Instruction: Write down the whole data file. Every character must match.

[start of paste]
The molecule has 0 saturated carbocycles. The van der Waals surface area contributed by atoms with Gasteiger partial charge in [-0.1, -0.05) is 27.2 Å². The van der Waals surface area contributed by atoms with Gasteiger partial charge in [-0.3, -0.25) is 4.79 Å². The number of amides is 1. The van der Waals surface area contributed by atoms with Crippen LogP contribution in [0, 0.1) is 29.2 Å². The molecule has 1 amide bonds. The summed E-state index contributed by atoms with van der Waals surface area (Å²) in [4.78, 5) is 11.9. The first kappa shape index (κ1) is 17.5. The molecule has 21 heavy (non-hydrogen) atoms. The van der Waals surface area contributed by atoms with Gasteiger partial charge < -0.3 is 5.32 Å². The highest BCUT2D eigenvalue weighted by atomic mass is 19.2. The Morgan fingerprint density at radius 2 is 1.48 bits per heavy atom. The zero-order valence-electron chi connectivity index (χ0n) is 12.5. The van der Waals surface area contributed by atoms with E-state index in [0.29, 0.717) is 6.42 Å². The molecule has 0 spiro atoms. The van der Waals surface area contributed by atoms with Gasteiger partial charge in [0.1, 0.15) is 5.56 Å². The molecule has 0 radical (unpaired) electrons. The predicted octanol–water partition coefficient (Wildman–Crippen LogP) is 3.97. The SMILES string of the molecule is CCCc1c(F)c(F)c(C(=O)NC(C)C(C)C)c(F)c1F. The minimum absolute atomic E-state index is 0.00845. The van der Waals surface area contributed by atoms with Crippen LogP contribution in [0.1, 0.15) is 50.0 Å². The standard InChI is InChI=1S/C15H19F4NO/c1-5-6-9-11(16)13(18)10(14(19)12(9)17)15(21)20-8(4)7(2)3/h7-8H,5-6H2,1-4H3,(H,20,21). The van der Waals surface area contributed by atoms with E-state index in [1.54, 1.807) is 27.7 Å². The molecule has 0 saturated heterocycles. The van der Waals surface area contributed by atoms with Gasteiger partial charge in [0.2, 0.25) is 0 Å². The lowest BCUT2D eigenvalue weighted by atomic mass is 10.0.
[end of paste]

The molecule has 0 saturated carbocycles. The van der Waals surface area contributed by atoms with Gasteiger partial charge in [-0.1, -0.05) is 27.2 Å². The van der Waals surface area contributed by atoms with Gasteiger partial charge in [-0.3, -0.25) is 4.79 Å². The number of amides is 1. The van der Waals surface area contributed by atoms with Crippen LogP contribution in [0, 0.1) is 29.2 Å². The molecule has 1 amide bonds. The summed E-state index contributed by atoms with van der Waals surface area (Å²) in [4.78, 5) is 11.9. The first kappa shape index (κ1) is 17.5. The molecule has 21 heavy (non-hydrogen) atoms. The van der Waals surface area contributed by atoms with Gasteiger partial charge < -0.3 is 5.32 Å². The highest BCUT2D eigenvalue weighted by atomic mass is 19.2. The Morgan fingerprint density at radius 2 is 1.48 bits per heavy atom. The zero-order valence-electron chi connectivity index (χ0n) is 12.5. The van der Waals surface area contributed by atoms with E-state index in [0.29, 0.717) is 6.42 Å². The molecule has 0 spiro atoms. The van der Waals surface area contributed by atoms with Gasteiger partial charge in [0.1, 0.15) is 5.56 Å². The molecule has 0 radical (unpaired) electrons. The predicted octanol–water partition coefficient (Wildman–Crippen LogP) is 3.97. The SMILES string of the molecule is CCCc1c(F)c(F)c(C(=O)NC(C)C(C)C)c(F)c1F. The minimum absolute atomic E-state index is 0.00845. The van der Waals surface area contributed by atoms with Crippen LogP contribution in [0.1, 0.15) is 50.0 Å². The standard InChI is InChI=1S/C15H19F4NO/c1-5-6-9-11(16)13(18)10(14(19)12(9)17)15(21)20-8(4)7(2)3/h7-8H,5-6H2,1-4H3,(H,20,21). The van der Waals surface area contributed by atoms with E-state index in [1.54, 1.807) is 27.7 Å². The molecule has 0 saturated heterocycles. The van der Waals surface area contributed by atoms with Gasteiger partial charge in [0.2, 0.25) is 0 Å². The lowest BCUT2D eigenvalue weighted by atomic mass is 10.0.